Heartfelt story…

What a week!

The drama began on the Tuesday after I got back to work and sought my office GP for a referral letter to see a cardiologist because of the chest discomfort. To her credit, she told me to escalate the matter to the medical conceirge to make sure I get an appointment that very day.

I was assigned a cardiologist from Mount Elizabeth at 2pm that very day and was supposed to pop by on my own after lunch. But once the food was being digested, I started feeling breathless. Thankfully L works nearby and I got her to accompany me to the doctor. I couldn’t even drive. Once we arrived, the clinic was totally packed with folks for the after lunch slot. I was wondering if I’d survive the wait, but again miraculously the doctor called me in as the first patient – maybe being a new case helps.

He wanted to run some scans on me so they did an ultrasound scan immediately in the clinic but it was negative. The next step was to do a CT scan which had to be done next door at Paragon. I looked kinda dazed and he suggested I get warded so I can do it in Mount Elizabeth itself. That was already the late afternoon and after some rounds of waiting they couldn’t get a schedule so it had to be the next morning.

The next morning the CT scan finally took place. They injected contrast into the bloodstream and you can feel the liquid moving through your veins all the way down the groin. It was strange. So here’s what showed up. The pencil points at the black spot which approximates a 99% blockage of the Left Circumflex Artery. I was gobsmacked!

“Out, damned spot! out, I say!” – Macbeth

So my life starts flashing before my eyes then and I thanked God for allowing it to be found early and listened to the doctor explain the options for an angiogram to determine the veracity of it and the subsequent actions.

The angiogram was scheduled the next morning and it was worrying because I had to be fully awake for the procedure. I much rather be knocked out cold if you have to stick a wire through my wrist all the way to the heart. It wasn’t painful per se but just uncomfortable at times and it took almost an hour from start to end. So after the first round of the angiogram scan, they confirmed the blockage and I gave the go-ahead to insert a stent to rectify the situation.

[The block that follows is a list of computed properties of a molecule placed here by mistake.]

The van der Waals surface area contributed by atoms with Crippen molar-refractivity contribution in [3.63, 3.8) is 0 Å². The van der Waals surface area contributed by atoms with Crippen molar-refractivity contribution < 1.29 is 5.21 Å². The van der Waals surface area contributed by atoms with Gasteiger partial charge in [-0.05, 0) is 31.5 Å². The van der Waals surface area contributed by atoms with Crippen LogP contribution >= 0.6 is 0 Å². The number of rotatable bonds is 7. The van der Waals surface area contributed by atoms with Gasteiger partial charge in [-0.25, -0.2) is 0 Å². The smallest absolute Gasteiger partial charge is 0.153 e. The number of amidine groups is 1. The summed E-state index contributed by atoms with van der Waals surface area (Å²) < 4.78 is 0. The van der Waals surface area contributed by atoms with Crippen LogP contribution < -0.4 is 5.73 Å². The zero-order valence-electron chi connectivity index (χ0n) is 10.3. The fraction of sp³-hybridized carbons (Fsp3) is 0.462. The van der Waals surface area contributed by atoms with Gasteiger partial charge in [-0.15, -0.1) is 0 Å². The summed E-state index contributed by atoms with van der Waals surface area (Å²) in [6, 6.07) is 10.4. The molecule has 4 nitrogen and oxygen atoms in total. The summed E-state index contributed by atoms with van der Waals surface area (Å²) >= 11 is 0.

I was put in observation in the High Dependency Ward for the next 24-hours where your blood pressure and heart rate vitals were measured automatically and surprisingly enough was discharged the next day when the vitals were all clear.

Previously, other than going through a few day-surgeries and bussing my family to hospitals for their own health emergencies, I’ve never really stayed in one myself as a patient. This week changed everything.

From getting warded with letters of guarantees, to waiting around anxiously for scans to happen, getting poked numerous times for blood tests and drips, getting angioplasty done and staying overnight in a high dependency ward totally wired up you can’t move out of bed, I think I’ve experienced the gamut of it all.

Now I fully empathise with all the times my loved ones were admitted.

In an uncanny numeric way, my mum’s life was changed spiritually when she had a heart attack more than a decade ago. She was born in 1946. This year I’ll be 46.

I am discerning what God has in mind for me. I know for sure he has given me a new life, a second stab at it. To get closer to Him as he wills for all of us.

Do keep me in your prayers and I pray you also stay healthy.

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